Two Americans: Truman, Eisenhower and a Dangerous World
William Lee Miller
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From William Lee Miller, the highly regarded biographer of Abraham Lincoln, a riveting dual examination of Harry Truman and Dwight Eisenhower that explores the similarities and equally striking differences of two remarkable men in the context of mid-twentieth-century American culture and politics.
Two Americans weaves together the life stories of Truman and Eisenhower, showing how these future presidents, born six years apart from each other in small farming towns, were emblematic of their Midwestern upbringings and their generation. Miller also shows how their markedly different life experiences during World War I and between the world wars would shape their choices and the roles they played in the politics of the time, as Truman became the quintessential politician, and Eisenhower, the thoroughgoing anti-politician. Their personalities come alive in vividly described scenes of their collaboration during the war-torn 1940s; their dual, but different, roles in bringing the war to an end and shaping the postwar world; their growing disapproval of each other; and, finally, in 1952, the hostile bickering and maneuvering that characterized the passing of presidential power from one to the other.
dealing with an unbeatable opponent’s tactic. It was an unanswerably effective campaign device, juxtaposing the unpopular war with the very popular war hero, without saying anything specific about policy. Truman said that was “a piece of demagoguery,” which in turn, of course, made Eisenhower furious. As noted in chapter 8, President Truman could not resist saying, in his telegram of congratulation on the day after the election, that the presidential plane, the Independence, would be available to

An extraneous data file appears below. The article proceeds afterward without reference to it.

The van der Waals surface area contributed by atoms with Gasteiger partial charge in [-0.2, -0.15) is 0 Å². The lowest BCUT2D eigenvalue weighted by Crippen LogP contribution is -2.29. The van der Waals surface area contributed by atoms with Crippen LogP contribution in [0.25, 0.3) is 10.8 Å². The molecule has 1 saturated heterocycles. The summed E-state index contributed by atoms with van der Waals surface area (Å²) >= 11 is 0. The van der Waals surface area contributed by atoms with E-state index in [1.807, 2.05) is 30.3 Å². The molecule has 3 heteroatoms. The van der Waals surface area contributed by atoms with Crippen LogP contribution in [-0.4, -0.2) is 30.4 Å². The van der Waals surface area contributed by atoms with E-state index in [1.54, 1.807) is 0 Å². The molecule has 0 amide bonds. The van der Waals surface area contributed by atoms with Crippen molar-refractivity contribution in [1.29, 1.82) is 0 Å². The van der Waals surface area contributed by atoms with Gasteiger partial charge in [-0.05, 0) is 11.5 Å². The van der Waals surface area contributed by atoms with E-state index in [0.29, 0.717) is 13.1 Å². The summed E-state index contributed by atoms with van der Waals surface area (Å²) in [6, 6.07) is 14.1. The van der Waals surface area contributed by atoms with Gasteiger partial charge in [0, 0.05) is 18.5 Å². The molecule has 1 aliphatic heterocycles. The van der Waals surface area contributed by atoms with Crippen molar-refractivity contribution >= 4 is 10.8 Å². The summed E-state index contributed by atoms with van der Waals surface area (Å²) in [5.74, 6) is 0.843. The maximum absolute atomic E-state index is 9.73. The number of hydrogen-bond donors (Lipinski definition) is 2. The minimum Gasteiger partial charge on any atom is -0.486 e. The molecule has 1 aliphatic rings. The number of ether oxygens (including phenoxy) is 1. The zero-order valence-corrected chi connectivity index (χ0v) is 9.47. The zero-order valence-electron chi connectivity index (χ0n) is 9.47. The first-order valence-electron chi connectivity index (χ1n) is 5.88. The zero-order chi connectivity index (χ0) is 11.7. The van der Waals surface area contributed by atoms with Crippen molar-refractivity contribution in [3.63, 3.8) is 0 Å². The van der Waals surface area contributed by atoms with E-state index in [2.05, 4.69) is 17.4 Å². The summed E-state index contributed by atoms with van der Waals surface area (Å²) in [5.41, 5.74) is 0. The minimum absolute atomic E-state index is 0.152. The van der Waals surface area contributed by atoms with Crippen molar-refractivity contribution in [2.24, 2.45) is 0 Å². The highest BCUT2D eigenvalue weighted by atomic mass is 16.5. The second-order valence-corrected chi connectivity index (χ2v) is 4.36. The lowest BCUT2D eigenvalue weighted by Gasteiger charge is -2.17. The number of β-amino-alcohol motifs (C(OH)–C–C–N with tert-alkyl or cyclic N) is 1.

the truth of the matter? The truth, as you might have guessed, is that both played a role, but a great deal did happen during Truman’s administration. Truman did do more than simply issue the order; he established a President’s Committee on the Equality of Treatment and Opportunity in the Armed Services to oversee its realization. That committee—called informally the Fahy committee, after its chairman, a soft-spoken liberal Georgian, former solicitor general Charles Fahy—had seven members, two
engines, rubber shortages, and dramatic waste. Truman always claimed, although the figure cannot be substantiated, that his committee saved the embattled nation fifteen billion dollars, which again was real money in those days. The publicity the committee received was generally quite favorable, and Truman’s public reputation steadily rose through the war years. In the late fall of 1943, as Dwight Eisenhower, having commanded the invasion of Italy in September and attended the Cairo Conference in
thread of disappointment that that did not happen. Because in 1943 Britain was still militarily the predominant Power and because the Supreme Command in the Mediterranean had been given to an American, many, including the Prime Minister, expected the command of the armies that were to liberate Western Europe would be entrusted to a British soldier. An understanding to this effect had been reached by Roosevelt and Churchill when the latter had agreed to Eisenhower’s appointment as Supreme
that if the president did this, “and if in the elections I were to vote, I would vote against the President.” This was a bombshell. If Marshall had resigned, it would have been disastrous for the as-yet-unelected Truman in the November election. After this stark, shocking moment, there had to have been painstaking consultations behind the scenes. Truman, who stood by his decision, did agree that the recognition would be de facto only, not de jure. Marshall never spoke to Clifford again, nor did